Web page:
Measures in budget 2019 positively address key areas of Canada’s digital economy but other key areas of innovation and technology largely absent

OTTAWA, ON (March 19, 2019) – Proposals to support Canada’s Information and Communications Technology (ICT) sector in today’s Federal Budget were mixed, according to national ICT industry association, Information Technology Association of Canada (ITAC). While encouraged by the focus on skills development, diversity and advancements to enhance critical infrastructure (i.e. cyber security), today’s announcement is limited, not addressing integral investments required around innovation and modernization, which would increase Canada’s competitiveness on a global scale.

Four of ITAC`s recommendations tabled in ITAC’s 2019 Pre-Budget Submission, “Strengthening Canada’s Place in a Digital World”, were addressed in today’s Budget. This includes long called for changes to the Scientific Research and Experimental Development (SR&ED) Tax Credit that will help Canadian companies scale-up; and an increased focus on skills, diversity and talent initiatives, designed to develop a modernized youth employment strategy and attract global talent.  Measures supporting rural broadband and additional government investment in cyber security – including a commitment to tabling cyber legislation – are also seen as positive steps forward.

However, a number of important industry recommendations were not addressed, including: a long-awaited national data strategy; Smart Cities investments; improvements to create a more digital government (i.e. a Digital First approach, improvements to procurement, and the re-training of federal ICT workers); market place frameworks; data and data privacy; the Cloud; or a commercial-first approach, which would enable the public and private sectors to work closely eliminating competition and increasing customer service, were noticeably absent.

A data-driven digital economy requires investment – in data and artificial intelligence, in smart infrastructure, in smart cities, and in 5G. Disruptive technologies provide opportunities and challenges for Canada and they must be addressed through policies and initiatives.  With limited time before the next election, the ICT industry will be seeking information from the federal parties regarding their election platforms on several technology issues, including those that will help  improve efficiencies, innovate and to increase Canada’s overall competitiveness.

ITAC is looking forward to its continued work with key government officials and industry leaders to develop measures that will serve the interests of Canadians and Canadian businesses to fully and safely compete in the global digital economy.


“We live and work in a world that is increasingly digital in nature. All industries – including Canada’s governments – are directly impacted by a digitally focused approach to doing business. Innovative competitors, disruptive technologies, shifting regulatory frameworks and cyber security threats all have a direct and serious impact. Together, government and industry need to find solutions to increase efficiencies and competition; leverage data and analytics; increase cyber security measures; support technology-based SMEs; support the socio-economic goals of the Government; and enable the use of federal procurements to support economic growth.” Denise Shortt, Acting President and CEO, Information Technology Association of Canada (ITAC)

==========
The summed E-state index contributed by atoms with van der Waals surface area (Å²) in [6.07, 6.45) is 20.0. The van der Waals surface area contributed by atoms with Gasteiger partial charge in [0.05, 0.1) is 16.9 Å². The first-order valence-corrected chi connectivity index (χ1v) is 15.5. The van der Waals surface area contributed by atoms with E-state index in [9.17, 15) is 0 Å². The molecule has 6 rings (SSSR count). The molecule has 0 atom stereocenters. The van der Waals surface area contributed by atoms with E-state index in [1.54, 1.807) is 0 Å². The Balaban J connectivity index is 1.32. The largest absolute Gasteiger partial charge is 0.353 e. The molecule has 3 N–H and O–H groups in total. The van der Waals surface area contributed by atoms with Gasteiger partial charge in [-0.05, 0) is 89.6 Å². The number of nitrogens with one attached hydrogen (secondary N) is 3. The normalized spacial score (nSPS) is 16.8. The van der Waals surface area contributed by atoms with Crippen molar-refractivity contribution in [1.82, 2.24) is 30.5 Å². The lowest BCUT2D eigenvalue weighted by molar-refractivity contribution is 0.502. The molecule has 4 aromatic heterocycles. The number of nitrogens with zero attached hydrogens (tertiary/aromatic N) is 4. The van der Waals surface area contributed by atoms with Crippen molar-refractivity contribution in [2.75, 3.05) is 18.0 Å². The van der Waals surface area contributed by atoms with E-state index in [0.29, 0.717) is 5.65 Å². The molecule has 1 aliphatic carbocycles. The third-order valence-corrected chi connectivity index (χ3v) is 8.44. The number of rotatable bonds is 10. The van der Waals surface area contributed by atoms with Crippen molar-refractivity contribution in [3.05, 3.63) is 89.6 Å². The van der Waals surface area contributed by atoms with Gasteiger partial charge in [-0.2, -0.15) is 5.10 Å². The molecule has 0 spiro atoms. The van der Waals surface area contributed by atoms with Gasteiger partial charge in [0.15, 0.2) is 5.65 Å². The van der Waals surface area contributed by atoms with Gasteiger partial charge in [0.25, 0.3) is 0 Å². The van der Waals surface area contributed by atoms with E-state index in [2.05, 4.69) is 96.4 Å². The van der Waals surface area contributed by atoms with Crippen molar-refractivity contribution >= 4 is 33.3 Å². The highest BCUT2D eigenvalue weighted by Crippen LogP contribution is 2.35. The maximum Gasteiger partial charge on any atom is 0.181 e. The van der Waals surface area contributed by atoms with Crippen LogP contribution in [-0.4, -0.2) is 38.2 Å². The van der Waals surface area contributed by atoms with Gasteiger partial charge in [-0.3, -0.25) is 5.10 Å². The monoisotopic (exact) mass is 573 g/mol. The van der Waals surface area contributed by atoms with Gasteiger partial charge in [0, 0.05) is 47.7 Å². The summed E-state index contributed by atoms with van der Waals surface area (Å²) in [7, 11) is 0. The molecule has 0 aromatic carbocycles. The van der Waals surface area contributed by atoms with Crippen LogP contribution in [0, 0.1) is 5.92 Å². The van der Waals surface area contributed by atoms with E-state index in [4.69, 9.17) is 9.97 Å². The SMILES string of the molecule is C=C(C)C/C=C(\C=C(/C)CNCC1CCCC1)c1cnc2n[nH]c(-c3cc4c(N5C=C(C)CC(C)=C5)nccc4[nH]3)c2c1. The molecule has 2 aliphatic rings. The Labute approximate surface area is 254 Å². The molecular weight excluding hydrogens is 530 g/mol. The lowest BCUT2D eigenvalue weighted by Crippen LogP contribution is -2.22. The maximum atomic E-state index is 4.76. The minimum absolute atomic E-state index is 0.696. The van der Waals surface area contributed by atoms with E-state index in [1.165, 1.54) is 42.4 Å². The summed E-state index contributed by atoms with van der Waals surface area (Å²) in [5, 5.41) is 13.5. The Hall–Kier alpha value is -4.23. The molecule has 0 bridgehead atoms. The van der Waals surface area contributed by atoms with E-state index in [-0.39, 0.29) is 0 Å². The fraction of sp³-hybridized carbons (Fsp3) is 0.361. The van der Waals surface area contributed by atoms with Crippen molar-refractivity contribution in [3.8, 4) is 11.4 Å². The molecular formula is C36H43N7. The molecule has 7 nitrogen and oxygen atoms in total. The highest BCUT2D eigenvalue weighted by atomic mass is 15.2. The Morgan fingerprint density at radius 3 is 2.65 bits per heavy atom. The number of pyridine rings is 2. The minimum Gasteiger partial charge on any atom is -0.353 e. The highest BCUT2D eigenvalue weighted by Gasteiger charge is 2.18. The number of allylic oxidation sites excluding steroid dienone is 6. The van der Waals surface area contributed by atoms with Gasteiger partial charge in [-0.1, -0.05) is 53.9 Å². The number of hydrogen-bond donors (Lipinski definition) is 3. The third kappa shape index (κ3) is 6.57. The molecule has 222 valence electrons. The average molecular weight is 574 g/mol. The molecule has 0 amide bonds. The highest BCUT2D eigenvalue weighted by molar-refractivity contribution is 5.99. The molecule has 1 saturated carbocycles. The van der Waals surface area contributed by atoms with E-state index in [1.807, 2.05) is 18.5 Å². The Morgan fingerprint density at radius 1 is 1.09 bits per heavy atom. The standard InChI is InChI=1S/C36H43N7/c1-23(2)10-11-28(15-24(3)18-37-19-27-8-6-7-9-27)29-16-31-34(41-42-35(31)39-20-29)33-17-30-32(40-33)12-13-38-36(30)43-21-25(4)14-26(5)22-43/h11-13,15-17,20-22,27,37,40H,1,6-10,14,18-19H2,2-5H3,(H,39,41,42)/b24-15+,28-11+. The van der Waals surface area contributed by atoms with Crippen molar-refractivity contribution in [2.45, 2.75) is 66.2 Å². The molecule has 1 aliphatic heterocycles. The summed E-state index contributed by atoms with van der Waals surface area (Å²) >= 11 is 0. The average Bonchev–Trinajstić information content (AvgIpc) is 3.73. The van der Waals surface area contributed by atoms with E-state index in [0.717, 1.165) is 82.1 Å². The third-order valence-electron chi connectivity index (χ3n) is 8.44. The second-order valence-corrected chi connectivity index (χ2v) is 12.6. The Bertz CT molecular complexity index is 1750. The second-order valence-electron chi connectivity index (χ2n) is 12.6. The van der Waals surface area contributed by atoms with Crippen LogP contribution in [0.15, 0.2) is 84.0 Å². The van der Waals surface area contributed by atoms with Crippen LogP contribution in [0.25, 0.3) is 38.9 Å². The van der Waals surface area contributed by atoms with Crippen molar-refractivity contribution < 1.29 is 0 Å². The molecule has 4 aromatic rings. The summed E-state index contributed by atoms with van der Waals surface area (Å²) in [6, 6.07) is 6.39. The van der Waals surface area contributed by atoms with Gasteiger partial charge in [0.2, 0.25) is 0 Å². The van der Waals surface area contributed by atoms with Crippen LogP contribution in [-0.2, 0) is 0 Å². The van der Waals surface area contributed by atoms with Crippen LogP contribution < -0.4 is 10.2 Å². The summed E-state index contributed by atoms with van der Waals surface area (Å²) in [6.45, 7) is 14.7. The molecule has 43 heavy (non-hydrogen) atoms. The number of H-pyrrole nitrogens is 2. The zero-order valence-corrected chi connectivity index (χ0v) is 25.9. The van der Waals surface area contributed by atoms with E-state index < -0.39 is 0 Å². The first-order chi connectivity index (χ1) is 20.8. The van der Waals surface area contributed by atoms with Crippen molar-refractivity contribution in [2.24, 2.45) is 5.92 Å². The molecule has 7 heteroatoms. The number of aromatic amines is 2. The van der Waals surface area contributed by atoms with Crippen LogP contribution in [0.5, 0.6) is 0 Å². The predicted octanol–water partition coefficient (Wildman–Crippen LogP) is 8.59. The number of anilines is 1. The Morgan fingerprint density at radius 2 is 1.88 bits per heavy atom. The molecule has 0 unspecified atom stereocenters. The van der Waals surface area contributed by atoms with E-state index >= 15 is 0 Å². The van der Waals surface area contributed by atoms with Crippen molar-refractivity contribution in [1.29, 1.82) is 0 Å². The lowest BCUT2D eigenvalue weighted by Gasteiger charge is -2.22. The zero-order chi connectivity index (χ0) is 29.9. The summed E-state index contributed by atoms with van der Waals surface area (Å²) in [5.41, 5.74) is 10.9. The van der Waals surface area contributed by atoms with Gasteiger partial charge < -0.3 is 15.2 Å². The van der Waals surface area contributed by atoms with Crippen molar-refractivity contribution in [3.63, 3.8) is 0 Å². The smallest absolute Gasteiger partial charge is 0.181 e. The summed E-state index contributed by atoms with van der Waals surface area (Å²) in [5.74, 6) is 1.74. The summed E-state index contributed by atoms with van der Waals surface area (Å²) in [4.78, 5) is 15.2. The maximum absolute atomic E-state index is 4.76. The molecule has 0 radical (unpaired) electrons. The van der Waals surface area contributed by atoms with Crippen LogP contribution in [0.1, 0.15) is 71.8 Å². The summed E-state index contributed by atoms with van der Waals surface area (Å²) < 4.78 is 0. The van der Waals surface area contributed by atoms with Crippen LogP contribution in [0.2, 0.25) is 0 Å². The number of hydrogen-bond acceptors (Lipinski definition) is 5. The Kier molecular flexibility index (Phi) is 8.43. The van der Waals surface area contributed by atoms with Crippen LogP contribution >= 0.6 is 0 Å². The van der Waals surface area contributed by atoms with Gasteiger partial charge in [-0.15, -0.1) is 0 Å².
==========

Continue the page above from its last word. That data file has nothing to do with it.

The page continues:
On Talent:

“ITAC has been a strong advocate for investment in skills development in the face of growing demand for technology professionals, as well as changes across the Canadian economy. Today’s Budget is a step in the right direction to help address and fix equity and inclusion in the ICT sector. All businesses must engage more women, people with disabilities, Indigenous Canadians and other dispersed workers if we are to remain a technological powerhouse. And by working together, government and industry can play a role in driving Canada’s economic and social development and find real solutions to the challenges that need to be addressed.” Gina van Dalen, Executive Director, ITAC Talent (Information Technology Association of Canada (ITAC))


 About Information Technology Association of Canada (ITAC)

As Canada’s national ICT business association, the Information Technology Association of Canada (ITAC) champions the development of a robust and sustainable digital economy in Canada. A vital connection between business and government, we provide our members with the advocacy, networking and professional development services that help them to thrive nationally and compete globally.   A prominent advocate for the expansion of Canada’s innovative capacity, ITAC encourages technology adoption to capitalize on productivity and performance opportunities across all sectors. A member-driven not-for-profit, ITAC has served as the authoritative national voice of the $170 billion ICT industry for over 60 years. More than 36,000 Canadian ICT firms create and supply goods and services that contribute to a more productive, competitive, and innovative society. The ICT sector generates over one million jobs directly and indirectly and invests $4.9 billion annually in R&D, more than any other private sector performer.


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